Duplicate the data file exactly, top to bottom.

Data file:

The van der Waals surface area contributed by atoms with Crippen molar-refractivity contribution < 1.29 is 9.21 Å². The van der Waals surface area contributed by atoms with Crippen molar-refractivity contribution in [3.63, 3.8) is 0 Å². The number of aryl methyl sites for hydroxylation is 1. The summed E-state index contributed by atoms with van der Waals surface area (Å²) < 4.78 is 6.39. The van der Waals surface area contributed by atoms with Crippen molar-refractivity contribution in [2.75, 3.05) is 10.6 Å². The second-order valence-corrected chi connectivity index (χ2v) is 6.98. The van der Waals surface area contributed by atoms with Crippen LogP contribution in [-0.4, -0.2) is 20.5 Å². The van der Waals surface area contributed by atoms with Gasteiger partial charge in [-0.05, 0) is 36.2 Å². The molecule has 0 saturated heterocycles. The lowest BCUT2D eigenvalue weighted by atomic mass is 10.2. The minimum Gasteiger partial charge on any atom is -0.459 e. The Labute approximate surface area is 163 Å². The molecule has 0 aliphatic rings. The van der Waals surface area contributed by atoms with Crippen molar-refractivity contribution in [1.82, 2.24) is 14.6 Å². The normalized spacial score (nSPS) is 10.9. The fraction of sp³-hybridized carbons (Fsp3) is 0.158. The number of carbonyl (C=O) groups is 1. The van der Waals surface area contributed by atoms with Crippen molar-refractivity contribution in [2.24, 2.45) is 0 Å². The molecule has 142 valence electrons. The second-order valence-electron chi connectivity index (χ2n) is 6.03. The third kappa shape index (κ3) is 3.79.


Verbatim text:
The van der Waals surface area contributed by atoms with Crippen molar-refractivity contribution < 1.29 is 9.21 Å². The van der Waals surface area contributed by atoms with Crippen molar-refractivity contribution in [3.63, 3.8) is 0 Å². The number of aryl methyl sites for hydroxylation is 1. The summed E-state index contributed by atoms with van der Waals surface area (Å²) < 4.78 is 6.39. The van der Waals surface area contributed by atoms with Crippen molar-refractivity contribution in [2.75, 3.05) is 10.6 Å². The second-order valence-corrected chi connectivity index (χ2v) is 6.98. The van der Waals surface area contributed by atoms with Crippen LogP contribution in [-0.4, -0.2) is 20.5 Å². The van der Waals surface area contributed by atoms with Gasteiger partial charge in [-0.05, 0) is 36.2 Å². The molecule has 0 saturated heterocycles. The lowest BCUT2D eigenvalue weighted by atomic mass is 10.2. The minimum Gasteiger partial charge on any atom is -0.459 e. The Labute approximate surface area is 163 Å². The molecule has 0 aliphatic rings. The van der Waals surface area contributed by atoms with Crippen molar-refractivity contribution in [1.82, 2.24) is 14.6 Å². The normalized spacial score (nSPS) is 10.9. The fraction of sp³-hybridized carbons (Fsp3) is 0.158. The number of carbonyl (C=O) groups is 1. The van der Waals surface area contributed by atoms with Crippen molar-refractivity contribution in [2.24, 2.45) is 0 Å². The molecule has 142 valence electrons. The second-order valence-electron chi connectivity index (χ2n) is 6.03. The third kappa shape index (κ3) is 3.79.